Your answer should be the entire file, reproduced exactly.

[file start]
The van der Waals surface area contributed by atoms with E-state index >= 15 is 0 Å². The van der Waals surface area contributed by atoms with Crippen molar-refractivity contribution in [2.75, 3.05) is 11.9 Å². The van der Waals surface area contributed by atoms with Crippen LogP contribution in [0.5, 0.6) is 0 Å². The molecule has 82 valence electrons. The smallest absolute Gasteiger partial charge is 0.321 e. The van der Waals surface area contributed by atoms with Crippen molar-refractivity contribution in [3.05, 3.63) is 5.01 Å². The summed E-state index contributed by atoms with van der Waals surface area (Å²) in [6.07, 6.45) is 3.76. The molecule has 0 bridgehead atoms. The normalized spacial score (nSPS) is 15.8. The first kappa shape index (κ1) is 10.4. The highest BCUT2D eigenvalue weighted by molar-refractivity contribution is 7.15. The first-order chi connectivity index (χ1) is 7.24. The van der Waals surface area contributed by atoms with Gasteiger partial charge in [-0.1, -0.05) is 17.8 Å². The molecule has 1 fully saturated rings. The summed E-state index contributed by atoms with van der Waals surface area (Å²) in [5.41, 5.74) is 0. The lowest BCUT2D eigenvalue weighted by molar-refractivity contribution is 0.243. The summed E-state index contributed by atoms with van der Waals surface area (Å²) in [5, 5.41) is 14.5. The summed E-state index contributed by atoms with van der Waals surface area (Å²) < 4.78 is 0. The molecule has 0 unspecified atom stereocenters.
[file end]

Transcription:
The van der Waals surface area contributed by atoms with E-state index >= 15 is 0 Å². The van der Waals surface area contributed by atoms with Crippen molar-refractivity contribution in [2.75, 3.05) is 11.9 Å². The van der Waals surface area contributed by atoms with Crippen LogP contribution in [0.5, 0.6) is 0 Å². The molecule has 82 valence electrons. The smallest absolute Gasteiger partial charge is 0.321 e. The van der Waals surface area contributed by atoms with Crippen molar-refractivity contribution in [3.05, 3.63) is 5.01 Å². The summed E-state index contributed by atoms with van der Waals surface area (Å²) in [6.07, 6.45) is 3.76. The molecule has 0 bridgehead atoms. The normalized spacial score (nSPS) is 15.8. The first kappa shape index (κ1) is 10.4. The highest BCUT2D eigenvalue weighted by molar-refractivity contribution is 7.15. The first-order chi connectivity index (χ1) is 7.24. The van der Waals surface area contributed by atoms with Gasteiger partial charge in [-0.1, -0.05) is 17.8 Å². The molecule has 1 fully saturated rings. The summed E-state index contributed by atoms with van der Waals surface area (Å²) in [5.41, 5.74) is 0. The lowest BCUT2D eigenvalue weighted by molar-refractivity contribution is 0.243. The summed E-state index contributed by atoms with van der Waals surface area (Å²) in [5, 5.41) is 14.5. The summed E-state index contributed by atoms with van der Waals surface area (Å²) < 4.78 is 0. The molecule has 0 unspecified atom stereocenters.